Southwest Airlines built their culture around getting the customer to do more to directly support the service operation, with lower prices and better service as the perceived payoff. But a service company is involving its customers in supplier negotiations feels like we might be crossing a line.

Am I wrong? Is use of customer purchasing leverage where the company / customer relationship it going, or is this example an inappropriate solicitation of customer effort?

Monday, August 16, 2010

Decency is a customer role.

While the commentary on the Steven Slater incident is already overdone, this story has clearly captured the public attention, perhaps because and the deteriorating state of customer behavior and the customer / service provider relationship in general represents a social aspect most of us have sensed first hand if we haven’t been guilty of participating in ourselves.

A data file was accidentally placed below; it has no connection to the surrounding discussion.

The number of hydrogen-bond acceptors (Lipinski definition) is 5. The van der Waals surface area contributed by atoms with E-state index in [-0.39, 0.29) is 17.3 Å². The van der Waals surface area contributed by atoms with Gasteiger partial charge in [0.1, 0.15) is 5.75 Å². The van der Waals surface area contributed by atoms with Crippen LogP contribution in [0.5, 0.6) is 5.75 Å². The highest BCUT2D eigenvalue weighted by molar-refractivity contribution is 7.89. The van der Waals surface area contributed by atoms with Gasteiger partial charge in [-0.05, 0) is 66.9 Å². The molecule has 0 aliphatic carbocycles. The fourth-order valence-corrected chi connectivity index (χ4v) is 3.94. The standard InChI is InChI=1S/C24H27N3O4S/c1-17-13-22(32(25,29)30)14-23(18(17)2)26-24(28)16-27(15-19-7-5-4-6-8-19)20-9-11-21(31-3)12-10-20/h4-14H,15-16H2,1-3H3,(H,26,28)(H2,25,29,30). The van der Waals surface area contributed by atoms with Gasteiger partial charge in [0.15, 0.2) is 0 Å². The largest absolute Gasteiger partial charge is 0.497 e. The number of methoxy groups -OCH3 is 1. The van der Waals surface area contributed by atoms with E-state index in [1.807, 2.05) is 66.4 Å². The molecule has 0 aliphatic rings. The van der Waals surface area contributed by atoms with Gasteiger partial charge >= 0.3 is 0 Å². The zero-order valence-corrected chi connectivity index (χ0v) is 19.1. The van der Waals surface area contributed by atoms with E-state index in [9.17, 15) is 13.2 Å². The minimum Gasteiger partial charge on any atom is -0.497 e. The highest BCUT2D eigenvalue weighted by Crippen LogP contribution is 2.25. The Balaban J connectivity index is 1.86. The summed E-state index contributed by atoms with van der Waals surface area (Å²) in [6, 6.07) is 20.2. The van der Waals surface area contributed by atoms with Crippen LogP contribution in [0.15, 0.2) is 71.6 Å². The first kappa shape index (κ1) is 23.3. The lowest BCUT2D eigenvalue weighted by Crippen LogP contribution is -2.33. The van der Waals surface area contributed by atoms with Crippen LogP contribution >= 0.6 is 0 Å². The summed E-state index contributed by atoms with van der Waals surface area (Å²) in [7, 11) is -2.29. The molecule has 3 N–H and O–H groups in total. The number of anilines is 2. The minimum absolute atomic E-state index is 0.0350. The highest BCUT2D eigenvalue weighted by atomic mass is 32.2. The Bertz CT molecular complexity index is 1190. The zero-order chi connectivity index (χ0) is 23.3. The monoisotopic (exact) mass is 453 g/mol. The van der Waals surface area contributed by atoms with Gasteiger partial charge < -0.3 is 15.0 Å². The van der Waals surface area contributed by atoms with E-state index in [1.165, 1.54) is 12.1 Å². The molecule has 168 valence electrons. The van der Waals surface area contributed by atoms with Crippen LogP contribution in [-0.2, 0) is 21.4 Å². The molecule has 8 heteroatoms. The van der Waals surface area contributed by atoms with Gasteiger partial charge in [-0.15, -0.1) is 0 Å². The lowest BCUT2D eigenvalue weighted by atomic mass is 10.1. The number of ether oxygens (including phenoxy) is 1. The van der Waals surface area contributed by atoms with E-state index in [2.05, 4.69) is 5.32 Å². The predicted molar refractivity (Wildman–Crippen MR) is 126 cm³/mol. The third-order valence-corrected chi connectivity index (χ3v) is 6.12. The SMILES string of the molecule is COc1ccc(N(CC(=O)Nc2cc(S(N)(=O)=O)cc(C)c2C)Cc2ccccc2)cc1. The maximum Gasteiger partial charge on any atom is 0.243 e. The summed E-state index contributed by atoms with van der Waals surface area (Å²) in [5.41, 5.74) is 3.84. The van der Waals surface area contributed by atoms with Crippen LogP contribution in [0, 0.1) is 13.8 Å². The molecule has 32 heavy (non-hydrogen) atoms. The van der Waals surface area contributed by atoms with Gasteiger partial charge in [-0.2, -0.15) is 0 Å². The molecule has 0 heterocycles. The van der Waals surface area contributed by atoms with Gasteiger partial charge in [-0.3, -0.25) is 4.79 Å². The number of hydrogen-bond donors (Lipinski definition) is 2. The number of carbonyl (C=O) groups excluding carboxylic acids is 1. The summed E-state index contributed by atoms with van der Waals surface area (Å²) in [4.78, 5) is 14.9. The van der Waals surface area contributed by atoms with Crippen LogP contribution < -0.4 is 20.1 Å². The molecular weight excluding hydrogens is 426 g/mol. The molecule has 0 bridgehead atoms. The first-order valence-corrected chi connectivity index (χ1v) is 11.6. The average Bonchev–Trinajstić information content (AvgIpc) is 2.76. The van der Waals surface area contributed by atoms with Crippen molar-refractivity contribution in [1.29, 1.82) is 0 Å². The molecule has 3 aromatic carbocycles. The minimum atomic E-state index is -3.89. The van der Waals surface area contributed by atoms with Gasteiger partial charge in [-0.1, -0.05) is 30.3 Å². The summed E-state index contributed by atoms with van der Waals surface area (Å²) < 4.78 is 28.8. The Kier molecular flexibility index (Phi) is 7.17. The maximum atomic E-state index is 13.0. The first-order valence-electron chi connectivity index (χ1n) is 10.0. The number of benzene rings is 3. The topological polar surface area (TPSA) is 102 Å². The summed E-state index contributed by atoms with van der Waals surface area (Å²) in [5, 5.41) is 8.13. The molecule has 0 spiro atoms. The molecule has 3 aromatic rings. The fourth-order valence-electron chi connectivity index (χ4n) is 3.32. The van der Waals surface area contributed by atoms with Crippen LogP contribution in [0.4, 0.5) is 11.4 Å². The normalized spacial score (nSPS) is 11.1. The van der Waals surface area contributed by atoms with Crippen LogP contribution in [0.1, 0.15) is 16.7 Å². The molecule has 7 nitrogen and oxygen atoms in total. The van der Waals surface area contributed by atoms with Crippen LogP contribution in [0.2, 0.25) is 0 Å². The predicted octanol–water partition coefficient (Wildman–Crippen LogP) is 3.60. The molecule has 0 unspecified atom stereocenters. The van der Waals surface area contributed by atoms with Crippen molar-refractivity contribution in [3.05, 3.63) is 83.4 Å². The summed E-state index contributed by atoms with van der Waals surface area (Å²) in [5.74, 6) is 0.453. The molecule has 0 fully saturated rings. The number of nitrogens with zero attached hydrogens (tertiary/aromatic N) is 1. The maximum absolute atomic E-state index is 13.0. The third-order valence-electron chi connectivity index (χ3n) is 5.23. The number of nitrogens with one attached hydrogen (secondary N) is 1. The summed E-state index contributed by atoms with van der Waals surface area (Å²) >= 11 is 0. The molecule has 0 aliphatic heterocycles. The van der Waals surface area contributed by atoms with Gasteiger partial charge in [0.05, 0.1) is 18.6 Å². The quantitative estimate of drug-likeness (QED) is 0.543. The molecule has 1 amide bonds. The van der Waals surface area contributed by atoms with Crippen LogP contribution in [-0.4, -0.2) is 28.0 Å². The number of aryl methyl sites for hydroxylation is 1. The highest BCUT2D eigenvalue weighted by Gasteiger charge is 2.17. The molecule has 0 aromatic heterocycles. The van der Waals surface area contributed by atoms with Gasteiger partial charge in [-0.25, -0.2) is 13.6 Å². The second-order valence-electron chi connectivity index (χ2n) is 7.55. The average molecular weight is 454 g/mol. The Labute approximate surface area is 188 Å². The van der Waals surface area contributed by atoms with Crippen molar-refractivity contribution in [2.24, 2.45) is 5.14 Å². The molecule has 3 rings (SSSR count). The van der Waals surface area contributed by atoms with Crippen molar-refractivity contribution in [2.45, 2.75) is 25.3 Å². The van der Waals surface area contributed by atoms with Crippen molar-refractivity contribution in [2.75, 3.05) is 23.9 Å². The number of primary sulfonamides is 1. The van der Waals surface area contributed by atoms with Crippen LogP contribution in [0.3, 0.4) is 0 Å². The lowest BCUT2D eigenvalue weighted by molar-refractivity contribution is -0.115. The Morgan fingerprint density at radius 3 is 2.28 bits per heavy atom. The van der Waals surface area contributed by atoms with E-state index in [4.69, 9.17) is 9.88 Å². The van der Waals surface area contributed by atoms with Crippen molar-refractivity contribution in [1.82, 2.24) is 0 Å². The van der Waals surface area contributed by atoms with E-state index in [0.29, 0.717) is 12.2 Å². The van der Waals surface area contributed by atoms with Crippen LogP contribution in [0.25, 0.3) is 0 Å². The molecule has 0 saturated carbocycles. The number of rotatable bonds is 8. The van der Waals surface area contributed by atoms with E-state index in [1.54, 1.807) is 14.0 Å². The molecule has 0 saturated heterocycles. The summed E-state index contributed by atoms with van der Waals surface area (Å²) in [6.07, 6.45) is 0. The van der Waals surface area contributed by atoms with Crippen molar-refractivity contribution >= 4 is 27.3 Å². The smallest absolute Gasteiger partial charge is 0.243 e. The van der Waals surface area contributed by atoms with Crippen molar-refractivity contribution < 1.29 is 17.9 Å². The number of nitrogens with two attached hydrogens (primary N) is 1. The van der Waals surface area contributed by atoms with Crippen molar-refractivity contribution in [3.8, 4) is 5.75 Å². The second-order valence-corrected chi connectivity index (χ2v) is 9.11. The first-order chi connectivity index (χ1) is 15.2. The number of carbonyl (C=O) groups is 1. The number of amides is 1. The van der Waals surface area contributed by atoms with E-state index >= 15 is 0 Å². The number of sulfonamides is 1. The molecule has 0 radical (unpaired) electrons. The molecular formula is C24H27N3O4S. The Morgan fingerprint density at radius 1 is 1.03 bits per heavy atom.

I won’t offer an opinion on whether or not Slater was justified, but will cover a needed fix for the source of his actions.

It’s a paradox in service businesses that the employees most responsible for the company / customer relationship and that most personally reflect the brand are front line service employees ranking among the lowest paid in the company. We place these service professionals in front of customers and entrust the encounter, and our brands, to their care. Their success is a direct reflection of the support they receive – training, service processes, enabling technology, and management backing they perceive as they do their jobs.

Some companies are exceptional at providing the needed support for front line providers to be effective. But when you look at the worst service companies and even entire industries, their shortcomings are usually indicative of a lack of support for the roles of front line providers.

As the airline industry has cut customer value, so too has it reduced the tools available to employees to serve customers effectively. Fewer benefits & less support have created one of the most antagonistic service environments – in some cases verging on customer mutiny. In most cases what you get is a bare minimum, where FAA-required service components are retained at the expense of relationship-building opportunities.